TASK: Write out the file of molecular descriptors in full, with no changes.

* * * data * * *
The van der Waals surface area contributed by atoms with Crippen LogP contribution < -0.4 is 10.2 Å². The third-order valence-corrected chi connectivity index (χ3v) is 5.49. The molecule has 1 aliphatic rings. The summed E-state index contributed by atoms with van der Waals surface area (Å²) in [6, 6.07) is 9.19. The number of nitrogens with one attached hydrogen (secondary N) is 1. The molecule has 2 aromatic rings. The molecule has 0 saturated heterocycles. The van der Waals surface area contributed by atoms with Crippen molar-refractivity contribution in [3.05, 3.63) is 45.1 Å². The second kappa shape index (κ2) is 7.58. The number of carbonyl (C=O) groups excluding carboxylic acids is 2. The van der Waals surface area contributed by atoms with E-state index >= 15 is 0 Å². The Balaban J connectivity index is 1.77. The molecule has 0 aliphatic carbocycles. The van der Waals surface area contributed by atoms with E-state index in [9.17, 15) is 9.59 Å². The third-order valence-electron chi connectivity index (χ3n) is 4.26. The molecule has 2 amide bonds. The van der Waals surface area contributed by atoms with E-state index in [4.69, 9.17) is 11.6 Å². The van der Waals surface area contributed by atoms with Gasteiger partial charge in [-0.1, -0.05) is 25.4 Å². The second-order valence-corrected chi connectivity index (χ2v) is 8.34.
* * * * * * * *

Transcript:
The van der Waals surface area contributed by atoms with Crippen LogP contribution < -0.4 is 10.2 Å². The third-order valence-corrected chi connectivity index (χ3v) is 5.49. The molecule has 1 aliphatic rings. The summed E-state index contributed by atoms with van der Waals surface area (Å²) in [6, 6.07) is 9.19. The number of nitrogens with one attached hydrogen (secondary N) is 1. The molecule has 2 aromatic rings. The molecule has 0 saturated heterocycles. The van der Waals surface area contributed by atoms with Crippen molar-refractivity contribution in [3.05, 3.63) is 45.1 Å². The second kappa shape index (κ2) is 7.58. The number of carbonyl (C=O) groups excluding carboxylic acids is 2. The van der Waals surface area contributed by atoms with E-state index >= 15 is 0 Å². The Balaban J connectivity index is 1.77. The molecule has 0 aliphatic carbocycles. The van der Waals surface area contributed by atoms with E-state index in [9.17, 15) is 9.59 Å². The third-order valence-electron chi connectivity index (χ3n) is 4.26. The molecule has 2 amide bonds. The van der Waals surface area contributed by atoms with E-state index in [4.69, 9.17) is 11.6 Å². The van der Waals surface area contributed by atoms with Gasteiger partial charge in [-0.1, -0.05) is 25.4 Å². The second-order valence-corrected chi connectivity index (χ2v) is 8.34.